Why the traffic environment counts even when someone runs a red light

Jan 12, 2014
Why the traffic environment counts even when someone runs a red light

Max

Stanley_Street_Beach_Road_Intersection…because people do not deserve to die for stupid or careless mistakes.

A lot of the way the fatal cycle crash last Tuesday happened still remains unknown, but yes, it seems clear that the fault lies with, or primarily with, the cyclist here. But does this mean we should let this simply slide – or worse, bury it under a heap of “he got what he deserved” comments”?

No. That is a “dog eat dog” world in which we do not want to live – or have to live.

And a lot of things COULD have been different. Here are a few ways in which this could potentially have gone better, if just one factor had been different:

  • Not running red lights – Only too true. But remember the spirit of this NZTA ad. People make mistakes – that doesn’t mean they deserve to die for it if we can avoid it. Work to make cyclists obey red lights better – there’s been some good pointers at the end of this study on how. Studies from Auckland and Melbourne (see Section 3.2) show that overall red light running among cyclists is about 4% to 7% (some individual intersections, it can admittedly be a lot higher, and it would be interesting to find out why). In other words, almost 19 of 20 cyclists obey the law. This gets lost quickly when internet tempers flare.
  • Fewer trucks – Trucks are wider, less able to swerve, less able to see their sides and rear. The dead man was a newbie cyclist based on the media reporting, and maybe he was unaware of HOW dangerous trucks can be to cyclists. So do we need trucks in such numbers crossing a main inner city area / walk and cycle route? The answer in the short term is of course “yes”. They need to get to the port. But in the longer run, we may need to change the way they get there. If we have a motorway-style road going ALMOST to the port, then maybe, big sigh, it needs to go that way all the way (with lots of good pedestrian and cycling overbridges).
  • Better trucks – this is likely the most speculative in terms of whether it did contribute to THIS crash, but trucks should have mandatory under-run protection. This is basically a “crash barrier” along the side of the truck (good photo here), which dramatically reduces the risk of a cyclist or pedestrian being dragged under the wheels. Some victims of crashes with trucks could be at home nursing a few scrapes to the arm from being punted aside to the pavement, instead of being buried.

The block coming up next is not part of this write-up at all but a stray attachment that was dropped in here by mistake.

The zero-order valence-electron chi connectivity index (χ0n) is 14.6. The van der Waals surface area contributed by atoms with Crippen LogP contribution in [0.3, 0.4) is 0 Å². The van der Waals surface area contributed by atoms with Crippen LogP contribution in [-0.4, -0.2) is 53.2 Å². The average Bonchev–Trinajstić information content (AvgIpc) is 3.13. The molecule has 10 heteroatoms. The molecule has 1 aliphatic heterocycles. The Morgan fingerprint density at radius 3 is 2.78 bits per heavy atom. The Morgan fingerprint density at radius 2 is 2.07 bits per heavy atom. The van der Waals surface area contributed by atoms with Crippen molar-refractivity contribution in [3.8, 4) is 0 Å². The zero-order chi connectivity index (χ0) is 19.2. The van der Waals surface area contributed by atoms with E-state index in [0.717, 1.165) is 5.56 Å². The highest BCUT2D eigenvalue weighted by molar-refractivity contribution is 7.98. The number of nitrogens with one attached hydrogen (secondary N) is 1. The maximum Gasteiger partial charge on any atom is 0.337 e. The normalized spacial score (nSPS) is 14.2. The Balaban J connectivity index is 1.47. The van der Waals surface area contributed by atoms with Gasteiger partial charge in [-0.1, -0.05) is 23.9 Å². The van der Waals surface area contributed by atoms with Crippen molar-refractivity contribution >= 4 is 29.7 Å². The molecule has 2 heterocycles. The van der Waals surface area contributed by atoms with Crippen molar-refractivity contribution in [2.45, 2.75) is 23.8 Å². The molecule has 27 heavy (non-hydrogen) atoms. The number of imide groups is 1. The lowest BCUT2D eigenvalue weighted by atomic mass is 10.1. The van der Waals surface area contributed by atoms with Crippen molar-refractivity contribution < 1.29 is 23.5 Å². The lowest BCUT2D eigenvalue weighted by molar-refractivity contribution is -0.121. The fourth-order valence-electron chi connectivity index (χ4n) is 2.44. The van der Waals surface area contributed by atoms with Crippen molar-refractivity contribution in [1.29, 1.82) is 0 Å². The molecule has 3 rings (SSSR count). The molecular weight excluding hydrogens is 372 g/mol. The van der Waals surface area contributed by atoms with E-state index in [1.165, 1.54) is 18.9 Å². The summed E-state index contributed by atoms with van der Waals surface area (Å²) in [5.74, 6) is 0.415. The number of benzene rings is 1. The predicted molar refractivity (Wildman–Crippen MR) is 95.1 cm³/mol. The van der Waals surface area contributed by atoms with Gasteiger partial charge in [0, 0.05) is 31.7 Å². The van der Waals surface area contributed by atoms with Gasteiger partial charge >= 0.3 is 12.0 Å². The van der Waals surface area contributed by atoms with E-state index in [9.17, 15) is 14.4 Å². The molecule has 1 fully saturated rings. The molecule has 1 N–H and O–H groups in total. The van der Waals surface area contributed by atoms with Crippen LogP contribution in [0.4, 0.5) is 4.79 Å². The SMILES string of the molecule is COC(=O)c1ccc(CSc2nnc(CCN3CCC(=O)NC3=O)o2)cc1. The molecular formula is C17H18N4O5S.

• Slower traffic – Slower speeds mean more reaction time for everyone, and less trauma if an accident happens. This part of Stanley Street / The Strand is well known for drivers speeding during off-peak times, as they want to beat the lights, and feel that they are already / still on the motorway (note that we are NOT implying the specific truck involved in the incident was speeding). Would it be appropriate to reduce speeds here, say to at least 40 km/h? Certainly not in the mind of the trucking industry. But I think it would not be inappropriate, until we get that separation of truck traffic from those key walking & cycling movements between Parnell and the City Centre. This is such a short distance between two important areas, so bad that driving is the safest way to cross it.
  • Cycle facilities – if there had been a cycle lane, or a shared path to turn left onto, this incident would quite possibly not have happened at all. Especially if that cycle lane had some physical protection, such as a kerbed barrier.

So there you have it. New Zealand has three times the cycle fatality rate of the Netherlands. We can change that – but not by arguing for a heartless form of Darwinism.

Join us

Bike Auckland is the non-profit organisation working to improve things for people on bikes. We’re a people-powered movement for a better city. We speak up for you – and the more of us there are, the stronger our voice!

Suggest a new ride